China Should Not Mitigate the Debt Crisis in Europe
by The Milton Measure on Friday, November 11th, 2011
China shocked Europe with an outright denial to the request for debt assistance. Chinese Foreign Minister Yang Jiechi’s statement that “Europe has the complete wisdom and ability to solve the debt problem” probably served as little consolation to the cash-strapped Old Continent.
Twice in the last two weeks, European leaders have asked China for major financial help, mainly because the emerging economy boasts the world’s largest foreign currency reserves (a whopping $3.2 trillion) due to its robust export-driven economy. No one has ever come to China like this before: the proud Europeans probably wouldn’t have, had the situation been a little less dire.
Greek Prime Minister George Papandreou narrowly survived a confidence vote on November 5th, not long after he withdrew the call for referendum which stirred anxiety in European markets and beyond. Papandreou is now under intense pressure to keep Greece away from bankruptcy and ensure that the country stays in the euro zone.
Supposedly it is in China’s self-interest to step in and aid Europe, since the European Union (EU) is its largest export market, and China would lose a significant amount of money if the euro did collapse.
Beijing, however, is treading carefully in its European policy, after being criticized at home for putting too much money into U.S. treasuries. Though the European debt crisis hasn’t dominated conversations in China, the word “Papandreou” was mentioned more on Weibo, the Chinese Twitter, during the week of October 31st than in the entirety of the past year. These tweets have been largely negative. One of them reads, “The Chinese have small pensions, and can’t afford to see a doctor or own a home. What about Europe? People there don’t go to work after 60; they enjoy pretty good lives. Poor people lending money to rich guys? That’s just absurd.”
As a country suffering from great social disparities among its 1.3 billion people, China has its own problems to worry about, including inflation and a real estate bubble. Also, as labor costs in China begin to rise, manufacturers are shifting their factories to Vietnam and Indonesia, or even back to the U.S., undermining one of China’s major sources of income and putting tens of thousands out of work.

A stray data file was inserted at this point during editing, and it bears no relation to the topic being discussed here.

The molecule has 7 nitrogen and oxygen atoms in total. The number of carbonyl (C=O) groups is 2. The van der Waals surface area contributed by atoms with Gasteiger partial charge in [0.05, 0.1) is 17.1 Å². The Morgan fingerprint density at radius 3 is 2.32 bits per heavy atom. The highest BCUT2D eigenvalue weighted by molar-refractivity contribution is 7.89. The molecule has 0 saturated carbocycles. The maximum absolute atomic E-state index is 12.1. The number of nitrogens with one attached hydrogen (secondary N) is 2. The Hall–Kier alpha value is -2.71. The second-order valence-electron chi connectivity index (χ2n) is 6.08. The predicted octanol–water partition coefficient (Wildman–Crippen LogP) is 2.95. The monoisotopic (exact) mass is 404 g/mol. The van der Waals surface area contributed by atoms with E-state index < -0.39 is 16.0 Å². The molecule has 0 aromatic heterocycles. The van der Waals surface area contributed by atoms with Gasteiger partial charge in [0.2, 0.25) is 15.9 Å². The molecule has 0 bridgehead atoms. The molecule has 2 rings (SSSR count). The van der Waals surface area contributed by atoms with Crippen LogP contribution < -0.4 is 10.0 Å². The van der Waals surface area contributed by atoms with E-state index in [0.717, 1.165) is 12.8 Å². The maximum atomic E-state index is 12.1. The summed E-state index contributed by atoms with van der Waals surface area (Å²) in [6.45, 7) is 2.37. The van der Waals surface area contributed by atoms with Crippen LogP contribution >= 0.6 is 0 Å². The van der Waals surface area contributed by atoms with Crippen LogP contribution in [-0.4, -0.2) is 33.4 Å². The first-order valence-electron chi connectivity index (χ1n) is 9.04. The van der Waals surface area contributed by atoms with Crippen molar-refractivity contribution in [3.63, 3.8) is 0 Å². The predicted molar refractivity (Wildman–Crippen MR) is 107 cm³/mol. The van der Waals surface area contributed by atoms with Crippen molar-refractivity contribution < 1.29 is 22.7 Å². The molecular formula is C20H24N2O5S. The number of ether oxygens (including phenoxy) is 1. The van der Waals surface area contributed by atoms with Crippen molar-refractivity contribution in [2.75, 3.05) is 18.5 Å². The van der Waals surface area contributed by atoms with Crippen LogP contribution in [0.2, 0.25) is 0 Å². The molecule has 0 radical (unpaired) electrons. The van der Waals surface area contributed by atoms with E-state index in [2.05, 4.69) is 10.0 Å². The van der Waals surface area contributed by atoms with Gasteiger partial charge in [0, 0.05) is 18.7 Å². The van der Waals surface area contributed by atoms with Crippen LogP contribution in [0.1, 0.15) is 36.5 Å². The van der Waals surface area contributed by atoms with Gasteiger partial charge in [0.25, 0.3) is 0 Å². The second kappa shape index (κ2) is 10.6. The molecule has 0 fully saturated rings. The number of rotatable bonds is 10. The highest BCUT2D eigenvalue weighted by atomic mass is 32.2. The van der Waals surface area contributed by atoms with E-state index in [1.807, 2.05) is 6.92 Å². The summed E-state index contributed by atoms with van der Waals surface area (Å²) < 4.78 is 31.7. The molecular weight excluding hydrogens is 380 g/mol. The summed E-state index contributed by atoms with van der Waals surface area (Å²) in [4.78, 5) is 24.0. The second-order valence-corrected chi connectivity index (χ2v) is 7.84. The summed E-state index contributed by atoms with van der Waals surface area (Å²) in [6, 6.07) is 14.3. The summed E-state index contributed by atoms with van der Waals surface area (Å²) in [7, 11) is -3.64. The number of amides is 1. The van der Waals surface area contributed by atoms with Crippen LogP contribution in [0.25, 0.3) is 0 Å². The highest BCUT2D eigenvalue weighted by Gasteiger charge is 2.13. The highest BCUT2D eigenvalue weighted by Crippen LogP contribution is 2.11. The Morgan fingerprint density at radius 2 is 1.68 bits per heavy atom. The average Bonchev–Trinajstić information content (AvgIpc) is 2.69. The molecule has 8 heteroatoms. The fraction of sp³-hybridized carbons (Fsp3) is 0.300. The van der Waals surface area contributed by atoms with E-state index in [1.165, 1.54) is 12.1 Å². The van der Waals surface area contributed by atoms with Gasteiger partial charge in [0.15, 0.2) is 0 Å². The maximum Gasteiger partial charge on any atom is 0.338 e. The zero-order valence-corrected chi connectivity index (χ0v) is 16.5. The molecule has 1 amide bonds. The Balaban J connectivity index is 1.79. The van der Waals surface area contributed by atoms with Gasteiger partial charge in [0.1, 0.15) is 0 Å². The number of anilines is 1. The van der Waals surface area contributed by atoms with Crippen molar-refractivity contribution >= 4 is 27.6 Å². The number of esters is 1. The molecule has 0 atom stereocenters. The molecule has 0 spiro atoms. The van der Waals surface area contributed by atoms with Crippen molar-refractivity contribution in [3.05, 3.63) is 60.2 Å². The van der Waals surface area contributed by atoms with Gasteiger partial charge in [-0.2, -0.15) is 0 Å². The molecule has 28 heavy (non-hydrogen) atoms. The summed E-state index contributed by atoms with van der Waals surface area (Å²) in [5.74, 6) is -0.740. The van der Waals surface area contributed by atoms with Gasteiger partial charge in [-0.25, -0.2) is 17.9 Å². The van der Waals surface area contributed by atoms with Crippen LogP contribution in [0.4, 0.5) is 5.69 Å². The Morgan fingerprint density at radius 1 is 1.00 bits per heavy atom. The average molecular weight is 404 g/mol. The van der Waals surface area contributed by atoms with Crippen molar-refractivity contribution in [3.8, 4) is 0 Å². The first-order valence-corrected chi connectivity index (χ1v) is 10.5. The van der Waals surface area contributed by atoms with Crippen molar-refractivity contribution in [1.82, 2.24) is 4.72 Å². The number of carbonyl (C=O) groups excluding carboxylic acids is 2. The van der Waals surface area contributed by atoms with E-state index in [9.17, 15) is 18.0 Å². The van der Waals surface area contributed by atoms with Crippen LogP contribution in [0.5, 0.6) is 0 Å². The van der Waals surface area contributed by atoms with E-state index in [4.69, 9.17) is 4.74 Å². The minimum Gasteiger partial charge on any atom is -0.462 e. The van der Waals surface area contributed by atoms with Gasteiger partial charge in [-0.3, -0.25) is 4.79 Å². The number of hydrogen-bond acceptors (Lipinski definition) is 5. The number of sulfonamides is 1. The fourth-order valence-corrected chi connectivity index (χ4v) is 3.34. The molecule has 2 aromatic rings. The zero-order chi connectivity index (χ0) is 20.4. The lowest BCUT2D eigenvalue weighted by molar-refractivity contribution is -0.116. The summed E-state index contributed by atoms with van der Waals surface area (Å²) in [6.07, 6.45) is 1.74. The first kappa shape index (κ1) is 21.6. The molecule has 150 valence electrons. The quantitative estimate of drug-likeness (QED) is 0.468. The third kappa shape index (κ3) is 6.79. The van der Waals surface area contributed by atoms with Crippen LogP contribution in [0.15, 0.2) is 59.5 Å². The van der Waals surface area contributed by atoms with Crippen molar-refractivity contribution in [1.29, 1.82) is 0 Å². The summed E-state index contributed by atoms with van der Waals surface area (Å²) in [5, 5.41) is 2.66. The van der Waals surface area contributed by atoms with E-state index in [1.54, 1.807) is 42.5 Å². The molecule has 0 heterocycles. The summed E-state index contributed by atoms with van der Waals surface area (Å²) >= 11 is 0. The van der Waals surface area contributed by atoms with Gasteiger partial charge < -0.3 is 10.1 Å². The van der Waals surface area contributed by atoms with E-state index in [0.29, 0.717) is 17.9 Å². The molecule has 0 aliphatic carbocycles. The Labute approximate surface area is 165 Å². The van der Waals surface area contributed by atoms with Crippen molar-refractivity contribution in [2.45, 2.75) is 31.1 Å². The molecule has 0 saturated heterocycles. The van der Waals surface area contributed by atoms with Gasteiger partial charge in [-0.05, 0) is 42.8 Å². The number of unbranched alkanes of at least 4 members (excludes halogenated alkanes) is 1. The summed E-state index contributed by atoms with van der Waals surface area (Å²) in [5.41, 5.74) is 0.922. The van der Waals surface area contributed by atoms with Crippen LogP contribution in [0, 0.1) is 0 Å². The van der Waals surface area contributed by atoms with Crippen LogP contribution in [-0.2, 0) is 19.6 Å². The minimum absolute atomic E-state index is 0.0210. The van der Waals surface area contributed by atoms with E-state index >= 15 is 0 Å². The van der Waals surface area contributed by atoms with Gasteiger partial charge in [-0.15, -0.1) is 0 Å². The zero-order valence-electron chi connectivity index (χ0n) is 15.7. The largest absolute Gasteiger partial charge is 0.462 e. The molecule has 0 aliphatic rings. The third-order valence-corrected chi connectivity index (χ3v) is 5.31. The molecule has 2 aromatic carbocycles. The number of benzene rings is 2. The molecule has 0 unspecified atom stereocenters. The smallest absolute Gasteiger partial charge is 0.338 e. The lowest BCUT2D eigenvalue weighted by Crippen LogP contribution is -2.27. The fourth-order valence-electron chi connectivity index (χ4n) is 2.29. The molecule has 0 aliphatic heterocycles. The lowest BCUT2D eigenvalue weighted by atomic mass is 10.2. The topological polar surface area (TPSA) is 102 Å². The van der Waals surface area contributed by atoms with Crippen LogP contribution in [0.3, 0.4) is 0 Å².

So who should clean up Europe’s mess? The answer should be the nations who are responsible for this crisis.
Greece didn’t develop a debt almost 150% of its GDP in a day. It started as early as 1974, when the right-wing military junta of Greece was removed and the government was eager to bring left-leaning groups to the economic mainstream by running large structural deficits. Despite its already outstanding debt, Greece was invited to join the euro zone in 2001 and managed to hide its actual level of borrowing from the EU until 2010. Worse, after the financial crisis, Greece continued to sell things it “didn’t have” –government bonds, 70% of which are now held by foreigners.
Finally, starting this year, Greece has shown determination to tackle the problem by proposing spending cuts, taking austerity measures and trying to raise funds from the International Monetary Fund (IMF) and the EU.
Unfortunately, these attempts were largely unsuccessful. Numerous protests and strikes against higher taxes and an increase to the retirement age have rattled Greece; meanwhile, France and Germany, among other richer European countries, were hesitant to lend money, fearing that those funds would be necessary to bail out Italy, another struggling economy.
If the Europeans don’t take action, then who else should?
The debt crisis could have been prevented if the euro zone looked at southern Europe more closely before luring them to join. Spain, Portugal, Italy, and Greece – the countries at the heart of this problem – are all southern countries. They have exhibited a different philosophy from that of Northern and Western Europe when it comes to spending and working, and tend to be more relaxed and to spend more than they can afford.
When countries of different economic and political agendas are put together, problems occur. Those “laid-back” countries spent too much and, in order to comply with EU debt and deficit regulations, went to prominent U.S. investment banks for help. Companies like Goldman Sachs designed complex currency and credit derivatives structures to help these countries circumvent EU rules and mask their deficit and debt levels.
The world economy is more closely connected than ever. The quicker Europe gets on track, the less likely the crisis will have a ripple effect on its leading trade partners like the U.S., which certainly doesn’t want to be affected while its own economy is still staggering.
As the Chinese saying goes, “it is better for the doer to undo what he has done.”
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